This black comedy keeps us guessing, and the sleek jazz soundtrack which bubbles along throughout gives this play an air of sleaze which is very appealing. It’s got a rather marvellous twist.
Armchair Theatre: High Summer
Armchair Theatre: Hot Summer Night
Armchair Theatre: I Can Destroy The Sun
Armchair Theatre: I Took My Little World Away
Armchair Theatre: Last Word on Julie
Armchair Theatre: Lena, O My Lena
Armchair Theatre: Light the Blue Touch Paper
Armchair Theatre: Living Image
Armchair Theatre: Long Past Glory
The only play by Len Deighton has echoes of Beckett’s ‘Waiting for Godot’, Pinter’s ‘The Caretaker’, and Sherriff’s ‘Journey’s End’, and was presented within the television strand of Armchair Theatre.
We don’t know why these two scruffy men are in the building, what their motivation is, and who the young man is who comes to join them. They talk about family, about the minutae of life, and show the same intolerance and prejudices we might recognise today. But there is a strange tension throughout.
I guessed the twist before the end, but it is powerful nonetheless, just as a similar shake into reality was at the end of ‘Blackadder Goes Forth’.
Beautifully played by Les Mesurier in particular, this play is small in plot and focus but written well and directed with clarity by Charles Jarrott, using largely close-ups to show claustrophobia.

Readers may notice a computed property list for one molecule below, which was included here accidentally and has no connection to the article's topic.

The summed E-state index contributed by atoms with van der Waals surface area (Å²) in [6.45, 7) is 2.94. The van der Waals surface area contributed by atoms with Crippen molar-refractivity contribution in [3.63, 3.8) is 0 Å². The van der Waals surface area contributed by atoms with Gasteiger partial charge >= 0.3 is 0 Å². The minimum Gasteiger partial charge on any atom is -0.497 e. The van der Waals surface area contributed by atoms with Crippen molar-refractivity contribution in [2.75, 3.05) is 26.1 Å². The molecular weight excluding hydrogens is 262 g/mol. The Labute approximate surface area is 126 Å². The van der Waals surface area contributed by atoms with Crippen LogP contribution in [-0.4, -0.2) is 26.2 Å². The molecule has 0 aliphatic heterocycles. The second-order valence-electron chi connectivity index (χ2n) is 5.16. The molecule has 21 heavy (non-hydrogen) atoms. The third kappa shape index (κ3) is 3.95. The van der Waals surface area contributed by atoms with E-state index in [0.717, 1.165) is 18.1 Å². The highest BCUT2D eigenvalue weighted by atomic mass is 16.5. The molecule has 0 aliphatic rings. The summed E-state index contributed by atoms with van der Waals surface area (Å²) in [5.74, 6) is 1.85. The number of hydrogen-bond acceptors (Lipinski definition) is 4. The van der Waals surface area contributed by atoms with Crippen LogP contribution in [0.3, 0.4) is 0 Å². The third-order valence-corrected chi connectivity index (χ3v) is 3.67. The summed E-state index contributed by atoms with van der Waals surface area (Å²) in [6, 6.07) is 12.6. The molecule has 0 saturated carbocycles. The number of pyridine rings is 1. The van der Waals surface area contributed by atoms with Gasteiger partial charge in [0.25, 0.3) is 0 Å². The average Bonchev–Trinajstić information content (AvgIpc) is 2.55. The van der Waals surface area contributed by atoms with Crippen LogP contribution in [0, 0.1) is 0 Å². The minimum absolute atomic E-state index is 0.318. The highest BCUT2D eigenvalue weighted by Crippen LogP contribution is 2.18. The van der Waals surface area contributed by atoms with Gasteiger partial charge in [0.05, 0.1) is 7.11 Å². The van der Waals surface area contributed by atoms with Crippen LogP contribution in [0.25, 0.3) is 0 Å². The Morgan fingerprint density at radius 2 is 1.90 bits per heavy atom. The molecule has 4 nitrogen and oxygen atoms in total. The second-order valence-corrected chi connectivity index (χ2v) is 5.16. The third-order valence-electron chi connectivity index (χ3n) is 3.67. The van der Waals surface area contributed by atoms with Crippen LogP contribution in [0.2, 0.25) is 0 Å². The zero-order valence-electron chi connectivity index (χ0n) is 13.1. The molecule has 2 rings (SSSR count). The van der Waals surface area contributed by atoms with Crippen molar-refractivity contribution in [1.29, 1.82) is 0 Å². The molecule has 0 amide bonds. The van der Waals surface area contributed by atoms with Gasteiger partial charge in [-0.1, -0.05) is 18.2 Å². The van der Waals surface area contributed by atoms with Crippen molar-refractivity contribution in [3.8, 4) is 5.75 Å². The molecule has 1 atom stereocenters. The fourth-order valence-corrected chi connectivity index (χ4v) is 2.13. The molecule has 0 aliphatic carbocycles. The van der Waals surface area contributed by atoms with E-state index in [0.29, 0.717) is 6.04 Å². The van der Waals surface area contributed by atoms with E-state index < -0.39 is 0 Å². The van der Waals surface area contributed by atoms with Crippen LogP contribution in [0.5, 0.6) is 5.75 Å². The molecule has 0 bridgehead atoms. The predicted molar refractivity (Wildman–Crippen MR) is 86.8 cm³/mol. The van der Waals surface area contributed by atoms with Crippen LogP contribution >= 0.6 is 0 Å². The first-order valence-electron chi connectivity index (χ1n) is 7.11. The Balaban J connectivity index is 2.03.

Armchair Theatre: Lord Arthur Savile’s Crime
Armchair Theatre: Man and Mirror
Armchair Theatre: Mrs Capper’s Birthday
Armchair Theatre: My Representative
Armchair Theatre: Neighbours
Armchair Theatre: Nothing to Pay
Clifford Evans had yet to make his mark in the long-running series The Power Game when he played this highly-strung Welsh businessman doing his best to ruin the relationship between his daughter (Daphne Slater, who had been a superb Jane Eyre opposite Stanley Baker in 1956) and her Polish lover (Philip Madoc, a reliable actor of many years to come).
Alun Richards writes a drama which sets the social climbing of the businessmen of the Valleys against the working men who have left their village world to come to watch rugby at Twickenham, as Wales develops from the stereotype of singing miners to something much more grasping.
Evans, and Kenneth Griffith as his nephew, give the towering performances here under the direction of Charles Jarrott, but Slater and Madoc match them scene for scene, and this play packs an emotional punch you may not expect.
Armchair Theatre: Now Let Him Go
Armchair Theatre: Office Party
This play centres on a retirement do where office workers and their partners gather to say goodbye to their bank manager (George A Cooper). Aside from the jollities associated with his departure is the back story of a bored secretary (Angharad Rees) who has a little secret which might have a big impact on her future.
Rees, an impish flirt, contrasts with her mousy friend, her wide-boy boyfriend (Ray Brooks), and caring colleague (Peter Denyer). Her boss, Peter Barkworth, at first comes across as a stickler to rules who does not see his subordinates as people – but as we get to know him and them better, we see what is going on beneath the surface.
Written by Fay Weldon, this drama is sharply observed with a realistic view of office politics within its one bank set. With cynical older women, jealous wives, and bubble-headed girls, it feels very much of its time, but somehow still reaches out to an audience forty years later.